Overview of Financial Sector and Small and Medium Enterprises in Mauritius

Published: 2021-06-28 03:30:05
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Chapter 3
Overview of Financial Sector and Small and Medium Enterprises in Mauritius
3.1 Mauritius Financial Sector
In the past, Mauritian economy was entirely dependent on sugar production and now its economic activities have been fully diversified into textiles, tourism, information technology and financial services. Situated in the Indian Ocean region, Mauritius is well reputed as an International Financial Centre and is an excellent platform for investment in Africa, Middle East and Asia. Two main independent bodies govern the financial services sector namely Bank of Mauritius (BOM), the central banking which controls the banking services and The Financial Services Commission (FSC) which regulates the activities of non-banking financial institutions and global business. The legal and regulatory framework of the financial sector constitutes the Financial Services Act 2007, Securities (Amendments) Act 2007, Bank of Mauritius Act 2004, Banking Act 2004 and Companies Act 2001. In addition, the Anti-Money Laundering Act (2002), the Prevention and Corruption Act (POCA 2002) and the Prevention of Terrorism Act (POTA 2002) are regulations to ensure that the financial sector meets the necessary requirements for good governance In order to promote a sound and healthy financial system, other institutions such as the Independent Commission against corruption (ICAC), Financial Reporting Council (FRC) and Financial Intelligence Unit were established.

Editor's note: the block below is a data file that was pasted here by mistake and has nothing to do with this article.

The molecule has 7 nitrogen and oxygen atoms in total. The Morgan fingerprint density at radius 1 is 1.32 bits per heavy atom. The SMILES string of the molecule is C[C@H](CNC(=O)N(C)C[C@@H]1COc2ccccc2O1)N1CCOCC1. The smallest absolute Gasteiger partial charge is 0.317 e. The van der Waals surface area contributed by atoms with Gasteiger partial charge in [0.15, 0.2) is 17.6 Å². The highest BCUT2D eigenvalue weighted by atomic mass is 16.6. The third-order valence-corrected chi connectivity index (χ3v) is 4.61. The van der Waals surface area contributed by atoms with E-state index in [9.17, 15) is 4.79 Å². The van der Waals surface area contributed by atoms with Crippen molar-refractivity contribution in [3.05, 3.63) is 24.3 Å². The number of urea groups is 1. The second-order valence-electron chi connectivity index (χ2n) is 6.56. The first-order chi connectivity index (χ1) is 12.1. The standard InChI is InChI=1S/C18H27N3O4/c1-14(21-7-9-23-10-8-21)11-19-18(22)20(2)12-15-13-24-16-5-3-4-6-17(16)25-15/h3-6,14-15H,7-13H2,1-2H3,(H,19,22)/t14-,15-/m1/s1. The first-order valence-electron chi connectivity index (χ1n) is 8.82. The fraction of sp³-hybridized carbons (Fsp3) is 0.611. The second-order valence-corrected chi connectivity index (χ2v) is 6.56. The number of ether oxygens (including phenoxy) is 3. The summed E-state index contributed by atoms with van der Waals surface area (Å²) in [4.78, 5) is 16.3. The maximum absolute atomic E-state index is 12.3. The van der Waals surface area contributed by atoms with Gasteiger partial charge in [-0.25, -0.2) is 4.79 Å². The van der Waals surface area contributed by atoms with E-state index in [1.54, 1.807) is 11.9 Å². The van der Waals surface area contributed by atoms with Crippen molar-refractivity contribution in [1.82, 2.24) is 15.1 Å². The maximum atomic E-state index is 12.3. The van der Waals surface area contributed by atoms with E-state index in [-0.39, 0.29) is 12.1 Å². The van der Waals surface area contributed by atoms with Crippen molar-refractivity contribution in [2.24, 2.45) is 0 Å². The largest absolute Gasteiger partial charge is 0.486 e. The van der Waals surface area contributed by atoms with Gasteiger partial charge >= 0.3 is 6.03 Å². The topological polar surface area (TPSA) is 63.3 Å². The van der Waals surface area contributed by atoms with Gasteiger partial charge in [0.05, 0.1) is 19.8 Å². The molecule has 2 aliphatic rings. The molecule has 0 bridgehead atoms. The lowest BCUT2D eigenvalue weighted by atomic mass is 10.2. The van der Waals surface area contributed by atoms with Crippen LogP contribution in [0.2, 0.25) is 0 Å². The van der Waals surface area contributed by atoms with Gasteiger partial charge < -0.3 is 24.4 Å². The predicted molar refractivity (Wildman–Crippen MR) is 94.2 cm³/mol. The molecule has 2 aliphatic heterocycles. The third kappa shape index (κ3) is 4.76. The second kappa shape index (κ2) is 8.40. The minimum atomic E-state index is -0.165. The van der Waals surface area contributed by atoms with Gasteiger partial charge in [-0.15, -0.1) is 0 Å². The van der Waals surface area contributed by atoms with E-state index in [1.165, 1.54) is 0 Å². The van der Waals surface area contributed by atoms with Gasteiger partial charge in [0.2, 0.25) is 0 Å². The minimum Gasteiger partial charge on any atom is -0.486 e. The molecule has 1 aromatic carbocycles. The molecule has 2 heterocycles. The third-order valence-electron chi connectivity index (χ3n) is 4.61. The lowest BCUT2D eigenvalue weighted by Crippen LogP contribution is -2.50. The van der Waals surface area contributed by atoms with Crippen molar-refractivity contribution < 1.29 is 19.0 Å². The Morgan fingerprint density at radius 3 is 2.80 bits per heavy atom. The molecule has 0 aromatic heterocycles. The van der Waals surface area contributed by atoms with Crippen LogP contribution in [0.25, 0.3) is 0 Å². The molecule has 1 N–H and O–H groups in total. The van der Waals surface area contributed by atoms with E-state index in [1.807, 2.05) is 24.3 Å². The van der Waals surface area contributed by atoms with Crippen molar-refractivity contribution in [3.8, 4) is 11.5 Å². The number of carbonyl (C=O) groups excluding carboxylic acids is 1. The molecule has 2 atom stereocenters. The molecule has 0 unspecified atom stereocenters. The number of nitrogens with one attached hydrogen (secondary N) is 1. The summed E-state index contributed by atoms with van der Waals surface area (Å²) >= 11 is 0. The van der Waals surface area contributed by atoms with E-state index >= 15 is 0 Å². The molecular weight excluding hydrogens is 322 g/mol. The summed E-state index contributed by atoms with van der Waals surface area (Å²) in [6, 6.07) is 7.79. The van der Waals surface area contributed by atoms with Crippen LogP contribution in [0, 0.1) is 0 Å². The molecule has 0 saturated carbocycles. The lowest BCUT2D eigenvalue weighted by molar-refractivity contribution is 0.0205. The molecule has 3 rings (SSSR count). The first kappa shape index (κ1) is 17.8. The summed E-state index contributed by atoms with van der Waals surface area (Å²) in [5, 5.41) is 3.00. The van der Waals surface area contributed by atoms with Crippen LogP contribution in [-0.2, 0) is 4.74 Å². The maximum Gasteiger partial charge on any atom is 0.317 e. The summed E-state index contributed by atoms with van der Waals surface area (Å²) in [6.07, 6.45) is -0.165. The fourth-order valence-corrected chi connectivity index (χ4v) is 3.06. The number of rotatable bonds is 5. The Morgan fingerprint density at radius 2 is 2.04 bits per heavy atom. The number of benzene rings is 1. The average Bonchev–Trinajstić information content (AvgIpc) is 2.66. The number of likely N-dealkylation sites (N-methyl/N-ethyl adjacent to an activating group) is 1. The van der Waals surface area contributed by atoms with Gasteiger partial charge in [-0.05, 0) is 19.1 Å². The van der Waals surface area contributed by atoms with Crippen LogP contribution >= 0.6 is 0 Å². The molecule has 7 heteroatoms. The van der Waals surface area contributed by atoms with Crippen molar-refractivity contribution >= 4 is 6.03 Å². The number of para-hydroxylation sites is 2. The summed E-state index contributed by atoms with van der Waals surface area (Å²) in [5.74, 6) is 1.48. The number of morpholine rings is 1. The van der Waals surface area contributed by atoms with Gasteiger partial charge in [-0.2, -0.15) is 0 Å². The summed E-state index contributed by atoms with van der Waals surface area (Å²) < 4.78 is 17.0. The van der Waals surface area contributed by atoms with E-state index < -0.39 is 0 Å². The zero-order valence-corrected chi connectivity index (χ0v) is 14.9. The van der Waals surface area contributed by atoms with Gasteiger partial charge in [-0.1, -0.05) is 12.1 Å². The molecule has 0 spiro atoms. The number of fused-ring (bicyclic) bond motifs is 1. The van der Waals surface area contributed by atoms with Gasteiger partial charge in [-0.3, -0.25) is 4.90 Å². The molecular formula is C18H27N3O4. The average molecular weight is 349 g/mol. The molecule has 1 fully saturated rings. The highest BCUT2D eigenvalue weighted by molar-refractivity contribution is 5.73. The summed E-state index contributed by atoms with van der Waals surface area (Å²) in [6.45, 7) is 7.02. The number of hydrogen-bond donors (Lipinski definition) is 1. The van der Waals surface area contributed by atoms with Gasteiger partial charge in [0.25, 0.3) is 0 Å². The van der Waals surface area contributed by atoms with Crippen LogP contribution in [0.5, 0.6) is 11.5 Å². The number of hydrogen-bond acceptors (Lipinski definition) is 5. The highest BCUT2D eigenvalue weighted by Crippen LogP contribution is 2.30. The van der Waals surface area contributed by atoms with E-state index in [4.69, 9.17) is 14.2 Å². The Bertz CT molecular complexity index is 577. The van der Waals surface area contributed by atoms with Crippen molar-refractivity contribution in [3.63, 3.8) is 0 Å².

It is worth taking note that the real growth rate for the financial intermediation has declined sharply in 2009 due to the worldwide economic crisis. In 2010, it had moved to 4.3 percent but it was still below the 2008 figure. In terms of GDP, this segment had experienced a slight increase of 0.7 percent from the year 2006 to 2010. On the other side, the banking sector was well capitalized and remained active during that period. Furthermore, the level of investment had risen from Rs 1.5 billion in 2009 to Rs 2.3 billion in 2010 and during that period around 11, 387 people were employed in large establishments, reflecting the dynamism of this sector. Overall, the financial intermediation sector was satisfactory in terms of high levels of profitability and capital. (The Mauritius Chamber of Commerce and Industry, 2011).